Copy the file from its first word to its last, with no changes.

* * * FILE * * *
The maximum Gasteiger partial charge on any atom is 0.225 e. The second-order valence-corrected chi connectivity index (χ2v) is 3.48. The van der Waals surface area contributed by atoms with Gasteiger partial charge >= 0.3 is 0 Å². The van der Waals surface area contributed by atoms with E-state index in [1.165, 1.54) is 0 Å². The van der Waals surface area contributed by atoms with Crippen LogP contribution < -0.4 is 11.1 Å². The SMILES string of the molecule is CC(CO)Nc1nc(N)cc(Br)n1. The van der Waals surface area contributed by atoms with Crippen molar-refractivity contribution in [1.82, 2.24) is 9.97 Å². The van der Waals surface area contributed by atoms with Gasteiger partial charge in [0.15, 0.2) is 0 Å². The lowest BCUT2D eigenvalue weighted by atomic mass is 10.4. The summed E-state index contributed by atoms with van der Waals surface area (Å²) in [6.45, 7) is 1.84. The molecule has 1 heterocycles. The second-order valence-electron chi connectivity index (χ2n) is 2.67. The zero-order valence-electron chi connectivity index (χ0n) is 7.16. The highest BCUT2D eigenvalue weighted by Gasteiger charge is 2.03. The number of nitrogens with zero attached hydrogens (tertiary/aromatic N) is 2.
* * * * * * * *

The maximum Gasteiger partial charge on any atom is 0.225 e. The second-order valence-corrected chi connectivity index (χ2v) is 3.48. The van der Waals surface area contributed by atoms with Gasteiger partial charge >= 0.3 is 0 Å². The van der Waals surface area contributed by atoms with E-state index in [1.165, 1.54) is 0 Å². The van der Waals surface area contributed by atoms with Crippen LogP contribution < -0.4 is 11.1 Å². The SMILES string of the molecule is CC(CO)Nc1nc(N)cc(Br)n1. The van der Waals surface area contributed by atoms with Crippen molar-refractivity contribution in [1.82, 2.24) is 9.97 Å². The van der Waals surface area contributed by atoms with Gasteiger partial charge in [0.15, 0.2) is 0 Å². The lowest BCUT2D eigenvalue weighted by atomic mass is 10.4. The summed E-state index contributed by atoms with van der Waals surface area (Å²) in [6.45, 7) is 1.84. The molecule has 1 heterocycles. The second-order valence-electron chi connectivity index (χ2n) is 2.67. The zero-order valence-electron chi connectivity index (χ0n) is 7.16. The highest BCUT2D eigenvalue weighted by Gasteiger charge is 2.03. The number of nitrogens with zero attached hydrogens (tertiary/aromatic N) is 2.